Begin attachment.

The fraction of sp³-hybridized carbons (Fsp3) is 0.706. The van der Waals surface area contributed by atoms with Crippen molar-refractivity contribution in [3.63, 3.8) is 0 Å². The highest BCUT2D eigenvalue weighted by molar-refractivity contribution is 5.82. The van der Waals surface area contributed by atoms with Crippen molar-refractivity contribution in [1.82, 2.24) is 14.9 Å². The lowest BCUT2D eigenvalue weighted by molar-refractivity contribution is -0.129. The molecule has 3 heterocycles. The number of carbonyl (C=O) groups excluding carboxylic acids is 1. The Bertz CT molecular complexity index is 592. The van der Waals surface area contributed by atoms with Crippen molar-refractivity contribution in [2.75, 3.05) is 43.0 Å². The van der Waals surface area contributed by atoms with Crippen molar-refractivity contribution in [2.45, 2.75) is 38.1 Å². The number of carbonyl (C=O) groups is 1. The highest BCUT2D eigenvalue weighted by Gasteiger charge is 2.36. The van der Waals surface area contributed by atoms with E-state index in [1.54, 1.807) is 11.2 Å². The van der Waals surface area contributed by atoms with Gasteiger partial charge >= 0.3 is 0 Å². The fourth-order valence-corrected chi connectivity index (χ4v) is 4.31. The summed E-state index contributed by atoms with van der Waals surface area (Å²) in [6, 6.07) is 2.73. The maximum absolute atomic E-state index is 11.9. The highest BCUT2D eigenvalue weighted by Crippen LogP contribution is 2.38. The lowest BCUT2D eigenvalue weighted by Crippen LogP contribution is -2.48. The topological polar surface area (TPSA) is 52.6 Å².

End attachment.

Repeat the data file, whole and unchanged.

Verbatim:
The fraction of sp³-hybridized carbons (Fsp3) is 0.706. The van der Waals surface area contributed by atoms with Crippen molar-refractivity contribution in [3.63, 3.8) is 0 Å². The highest BCUT2D eigenvalue weighted by molar-refractivity contribution is 5.82. The van der Waals surface area contributed by atoms with Crippen molar-refractivity contribution in [1.82, 2.24) is 14.9 Å². The lowest BCUT2D eigenvalue weighted by molar-refractivity contribution is -0.129. The molecule has 3 heterocycles. The number of carbonyl (C=O) groups excluding carboxylic acids is 1. The Bertz CT molecular complexity index is 592. The van der Waals surface area contributed by atoms with Crippen molar-refractivity contribution in [2.75, 3.05) is 43.0 Å². The van der Waals surface area contributed by atoms with Crippen molar-refractivity contribution in [2.45, 2.75) is 38.1 Å². The number of carbonyl (C=O) groups is 1. The highest BCUT2D eigenvalue weighted by Gasteiger charge is 2.36. The van der Waals surface area contributed by atoms with E-state index in [1.54, 1.807) is 11.2 Å². The van der Waals surface area contributed by atoms with Gasteiger partial charge >= 0.3 is 0 Å². The fourth-order valence-corrected chi connectivity index (χ4v) is 4.31. The summed E-state index contributed by atoms with van der Waals surface area (Å²) in [6, 6.07) is 2.73. The maximum absolute atomic E-state index is 11.9. The highest BCUT2D eigenvalue weighted by Crippen LogP contribution is 2.38. The lowest BCUT2D eigenvalue weighted by Crippen LogP contribution is -2.48. The topological polar surface area (TPSA) is 52.6 Å².